An FPGA - that’s a field-programmable gate array, a sort of reconfigurable microchip - has been shown to run a 3D, ray-traced game written in C 50 times more efficiently than an x86 CPU while using a fraction of the energy and perhaps pointing the way to future programming efficiency gains. The claims are made in a white paper [PDF (opens in new tab)] by Victor Suarez Rovere, a developer from Argentina, and Julian Kemmerer, a systems engineer from Pennsylvania, and brought to our attention by CNX Software (opens in new tab).
The FPGA (opens in new tab) in question is the Arty A7 (opens in new tab), a Xilinx Artix-7 100T FPGA development board that sells for around $280 and features 101,440 logic cells (an FPGA’s logic cells contain a look-up table that can implement any logic function, giving the chip its programmability) on a 28 nanometer process, and which pulls less than a watt of power. The CPU it was pitted against (without, it must be said, troubling the chip’s iGPU) was a Ryzen 7 4800H, an eight-core 16-thread laptop processor that was built on a 7 nm process and has a default TDP of 45W. That's a laptop chip that's not available on its own, but the R7 4700G is currently available for about $240.
The game that was compiled to run on the two very different platforms is "Sphery Vs Shapes," and doesn’t appear to contain much in the way of plot, characters or actual gameplay, but does have lots of ray-tracing, as a shiny metallic ball bounces its way across a chessboard-like environment, which is reflected in its shiny spherical surface.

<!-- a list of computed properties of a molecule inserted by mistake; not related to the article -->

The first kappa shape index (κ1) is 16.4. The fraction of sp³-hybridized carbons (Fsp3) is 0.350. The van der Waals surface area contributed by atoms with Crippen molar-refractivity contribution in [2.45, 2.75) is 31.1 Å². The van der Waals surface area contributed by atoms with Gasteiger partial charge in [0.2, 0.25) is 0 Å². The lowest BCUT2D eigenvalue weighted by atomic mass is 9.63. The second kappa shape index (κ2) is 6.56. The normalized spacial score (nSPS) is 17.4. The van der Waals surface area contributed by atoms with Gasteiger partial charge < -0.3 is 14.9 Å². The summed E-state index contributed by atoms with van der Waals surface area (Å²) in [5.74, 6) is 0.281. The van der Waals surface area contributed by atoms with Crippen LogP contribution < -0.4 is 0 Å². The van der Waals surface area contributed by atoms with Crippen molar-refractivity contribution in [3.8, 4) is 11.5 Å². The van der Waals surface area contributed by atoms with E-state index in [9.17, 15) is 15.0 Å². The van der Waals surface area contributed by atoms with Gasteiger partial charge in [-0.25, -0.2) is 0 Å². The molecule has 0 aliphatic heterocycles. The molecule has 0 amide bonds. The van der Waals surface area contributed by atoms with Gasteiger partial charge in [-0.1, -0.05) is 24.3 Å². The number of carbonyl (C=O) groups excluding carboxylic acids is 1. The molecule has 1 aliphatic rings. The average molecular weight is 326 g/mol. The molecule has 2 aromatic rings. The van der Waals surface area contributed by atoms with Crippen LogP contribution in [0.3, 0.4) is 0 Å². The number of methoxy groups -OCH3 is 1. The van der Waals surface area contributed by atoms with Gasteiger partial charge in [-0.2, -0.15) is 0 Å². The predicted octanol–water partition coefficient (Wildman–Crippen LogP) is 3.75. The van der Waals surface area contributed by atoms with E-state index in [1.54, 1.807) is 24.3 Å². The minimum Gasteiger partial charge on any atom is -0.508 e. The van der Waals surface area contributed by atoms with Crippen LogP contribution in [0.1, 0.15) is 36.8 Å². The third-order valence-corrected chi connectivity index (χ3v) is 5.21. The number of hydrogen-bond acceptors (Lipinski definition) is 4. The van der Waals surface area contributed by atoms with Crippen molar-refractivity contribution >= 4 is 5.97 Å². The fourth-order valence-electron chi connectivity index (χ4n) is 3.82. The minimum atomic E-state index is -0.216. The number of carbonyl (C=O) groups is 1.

Both platforms rendered the game at 1080p and 60 frames per second without a problem, but the FPGA did it using 660 mW, while the R7 needed 35W, a difference of 53x. It is speculated that, were the FPGA to use the same 7nm process as the CPU, this figure could be six times higher.
The keys to the whole thing are Pipeline C (opens in new tab), an invention of Kemmerer’s, and CflexHDL (opens in new tab) from Suarez. You can find them both on GitHub. "The game’s pixel rendering and animation logic is based on floating point and vector math operations. All of the game code is expressed using a clean syntax that translates directly to a digital circuit. The current target of this design is a FPGA board with Full HD digital video output, and the workflow also allows running the game in realtime on a regular PC using the unmodified source," they write in their paper. "This allows for much faster development-test iterations than with traditional hardware design tools. For the same workload, the computing efficiency resulted in more than 50X better than using a modern CPU, in a chip an order of magnitude smaller."
"Sphery Vs Shapes" stands up pretty well as a graphics demo, but what it means for the future of programming is more interesting - especially as FPGAs are going to start appearing (opens in new tab) in AMD chips. There are plans to port the whole thing to RISC-V, and to design an open-source ASIC (application-specific integrated circuit) that supports the pipeline, and there are possibilities for the world of microcontrollers too." The code can be translated to a logic circuit, run on a[n] off-the-shelf CPU, or on a microcontroller to develop hardware/software peripherals without changes to the code,” Suarez and Kemmerer write in their conclusion. "The results we obtained are readily reproducible, as materials are easy to obtain and not expensive."